SHANGHAI— Shanghai on Wednesday made concessions on an unpopular COVID isolation policy that has separated children from their parents and sparked a public outcry, but extended a citywide lockdown that has left some residents struggling to buy food.
The lockdown of China’s most populous city, which started in parts of Shanghai 10 days ago and has now confined nearly all of its 26 million residents at home, has massively disrupted daily life and business.
Public criticisms of the curbs, part of Beijing’s COVID elimination strategy, have ranged from complaints over crowded and unsanitary quarantine centres to difficulties in buying food or accessing medical treatment.
While Shanghai’s case numbers remain small by global standards, the city has emerged as a test bed for China’s “dynamic clearance” anti-COVID strategy, which seeks to test, trace and centrally quarantine all positive cases and their close contacts.
Analysts say the restrictions’ impact on the economy is mounting, especially for small businesses, with nearly 200 million people across China under some sort of lockdown, according to estimates by Nomura.
The most controversial of Shanghai’s practices has been separating COVID-positive children from their parents, which came to the fore on Saturday and triggered widespread anger across the country.
The Shanghai government responded two days ago by allowing parents who were also infected to accompany their children to COVID isolation centers. But complaints persisted over children separated from parents who were not COVID-positive.
In a further concession on Wednesday, a Shanghai health official said guardians of children with special requirements who are infected with COVID could now apply to escort them, but would need to comply with certain rules and sign a letter saying they were aware of the risks.
When pressed for further information, the Shanghai government said they had issued guidelines to relevant medical institutions and that parents who wanted to accompany their children could consult those institutions.
The comments brought widespread public relief, especially among parents, although some questioned why there was still a need to apply. A hashtag on the subject on China’s Weibo social media platform drew more than 40 million views by Wednesday afternoon.
“This is the right thing to do, carry out management in a humane way,” said one widely liked Weibo comment.
Shanghai also said on Wednesday that it would conduct another round of citywide tests, a mix of antigen and nucleic acid testing. Curbs on residents’ movements will continue until they can evaluate testing results, officials said.
There are signs that the curbs, which were initially scheduled to last about five days for most, are fraying residents’ nerves. Many are beginning to worry about food and drinking water, as supermarkets remain shut and deliveries are restricted.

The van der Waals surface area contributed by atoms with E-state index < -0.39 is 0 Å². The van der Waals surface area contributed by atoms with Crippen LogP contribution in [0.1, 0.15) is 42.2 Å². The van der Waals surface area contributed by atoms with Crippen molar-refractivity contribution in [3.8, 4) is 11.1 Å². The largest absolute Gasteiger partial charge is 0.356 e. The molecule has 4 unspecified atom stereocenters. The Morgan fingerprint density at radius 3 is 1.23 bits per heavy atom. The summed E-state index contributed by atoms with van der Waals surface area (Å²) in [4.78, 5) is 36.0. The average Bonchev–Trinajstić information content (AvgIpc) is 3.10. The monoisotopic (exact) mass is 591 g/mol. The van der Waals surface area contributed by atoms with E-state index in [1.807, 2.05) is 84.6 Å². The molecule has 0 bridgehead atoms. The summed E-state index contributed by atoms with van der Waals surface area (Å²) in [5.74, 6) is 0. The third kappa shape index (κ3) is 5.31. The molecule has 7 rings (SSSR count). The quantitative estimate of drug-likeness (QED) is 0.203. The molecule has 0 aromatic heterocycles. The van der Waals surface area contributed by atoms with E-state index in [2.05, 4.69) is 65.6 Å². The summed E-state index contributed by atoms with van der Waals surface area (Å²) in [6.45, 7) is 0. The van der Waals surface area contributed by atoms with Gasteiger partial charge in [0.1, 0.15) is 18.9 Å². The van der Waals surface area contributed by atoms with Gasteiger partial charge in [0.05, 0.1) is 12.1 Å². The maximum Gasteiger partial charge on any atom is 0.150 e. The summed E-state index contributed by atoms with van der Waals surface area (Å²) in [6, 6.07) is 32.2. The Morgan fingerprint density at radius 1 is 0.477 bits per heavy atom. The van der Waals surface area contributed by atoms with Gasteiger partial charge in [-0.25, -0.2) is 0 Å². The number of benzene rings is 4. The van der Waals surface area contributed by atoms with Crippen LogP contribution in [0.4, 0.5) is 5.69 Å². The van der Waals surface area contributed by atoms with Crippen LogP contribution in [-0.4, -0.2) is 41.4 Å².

Some have complained in posts on social media of having to wake up at dawn for a chance at booking a grocery delivery, and finding them sold out within seconds. Others have turned to community WeChat groups to try to bulk-buy fruit and vegetables.
Struggling to buy food
Liu Min, vice-head of Shanghai’s commerce commission, told reporters that authorities were working to resolve bottlenecks and take care of the basic needs of the population.
She said efforts would be made to ship food and other necessities to Shanghai from other provinces, and to build emergency supply stations in and around the city to ensure vegetable supplies. But she said the biggest challenge was getting deliveries to homes.
Long waits to access medical treatment, even after testing positive for COVID, also raised concerns. Reuters on Tuesday witnessed an elderly woman who waited for two hours on a Shanghai street as she sought assistance. She had a fever and had self-tested positive for COVID.
Shanghai detected a record 16,766 new asymptomatic coronavirus cases on April 5, nearly 90% of the national total and up from 13,086 a day earlier. Symptomatic cases, which China counts separately, also rose to 311 from 268 the day before.
The city has set up 62 temporary quarantine sites at hotels, stadiums and exhibition centres, and is converting the 150,000-square-metre National Convention and Exhibition Center into a facility that can hold 40,000 people.
Beijing has shown no signs that it plans to budge from its COVID elimination approach. It deployed the military and 38,000 medical workers from other provinces to Shanghai to help with control efforts.
On Wednesday, Mi Feng, a spokesperson for the National Health Commission, told reporters that China would continue to adhere to the policy without hesitation.
Wu Zunyou, chief epidemiologist at the Chinese Center For Disease Control and Prevention, said at the same news conference that the epidemic situation would improve soon if China strictly implemented its existing COVID measures.
—Reporting by David Stanway, Brenda Goh and the Shanghai and Beijing bureaus; Editing by Gerry Doyle and Edmund Klamann